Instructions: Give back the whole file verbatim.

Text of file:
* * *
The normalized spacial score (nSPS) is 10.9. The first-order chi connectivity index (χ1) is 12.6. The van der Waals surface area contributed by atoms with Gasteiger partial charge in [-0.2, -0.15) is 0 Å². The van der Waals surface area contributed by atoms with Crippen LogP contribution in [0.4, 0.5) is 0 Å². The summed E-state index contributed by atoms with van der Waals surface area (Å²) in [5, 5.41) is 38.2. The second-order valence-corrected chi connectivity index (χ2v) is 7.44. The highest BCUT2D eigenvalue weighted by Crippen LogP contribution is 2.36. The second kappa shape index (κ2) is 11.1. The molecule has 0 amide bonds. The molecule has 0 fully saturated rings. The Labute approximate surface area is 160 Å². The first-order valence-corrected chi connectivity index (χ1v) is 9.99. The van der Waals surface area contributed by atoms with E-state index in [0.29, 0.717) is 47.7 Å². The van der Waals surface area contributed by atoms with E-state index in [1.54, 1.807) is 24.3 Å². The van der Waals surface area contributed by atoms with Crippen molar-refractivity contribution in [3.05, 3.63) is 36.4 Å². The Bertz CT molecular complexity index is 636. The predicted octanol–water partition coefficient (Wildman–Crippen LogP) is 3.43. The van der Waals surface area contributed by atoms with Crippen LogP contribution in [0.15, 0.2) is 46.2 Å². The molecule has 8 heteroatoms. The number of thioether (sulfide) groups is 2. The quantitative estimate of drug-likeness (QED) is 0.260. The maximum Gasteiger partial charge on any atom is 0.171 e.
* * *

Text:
The normalized spacial score (nSPS) is 10.9. The first-order chi connectivity index (χ1) is 12.6. The van der Waals surface area contributed by atoms with Gasteiger partial charge in [-0.2, -0.15) is 0 Å². The van der Waals surface area contributed by atoms with Crippen LogP contribution in [0.4, 0.5) is 0 Å². The summed E-state index contributed by atoms with van der Waals surface area (Å²) in [5, 5.41) is 38.2. The second-order valence-corrected chi connectivity index (χ2v) is 7.44. The highest BCUT2D eigenvalue weighted by Crippen LogP contribution is 2.36. The second kappa shape index (κ2) is 11.1. The molecule has 0 amide bonds. The molecule has 0 fully saturated rings. The Labute approximate surface area is 160 Å². The first-order valence-corrected chi connectivity index (χ1v) is 9.99. The van der Waals surface area contributed by atoms with E-state index in [0.29, 0.717) is 47.7 Å². The van der Waals surface area contributed by atoms with E-state index in [1.54, 1.807) is 24.3 Å². The van der Waals surface area contributed by atoms with Crippen molar-refractivity contribution in [3.05, 3.63) is 36.4 Å². The Bertz CT molecular complexity index is 636. The predicted octanol–water partition coefficient (Wildman–Crippen LogP) is 3.43. The van der Waals surface area contributed by atoms with Crippen LogP contribution in [0.15, 0.2) is 46.2 Å². The molecule has 8 heteroatoms. The number of thioether (sulfide) groups is 2. The quantitative estimate of drug-likeness (QED) is 0.260. The maximum Gasteiger partial charge on any atom is 0.171 e.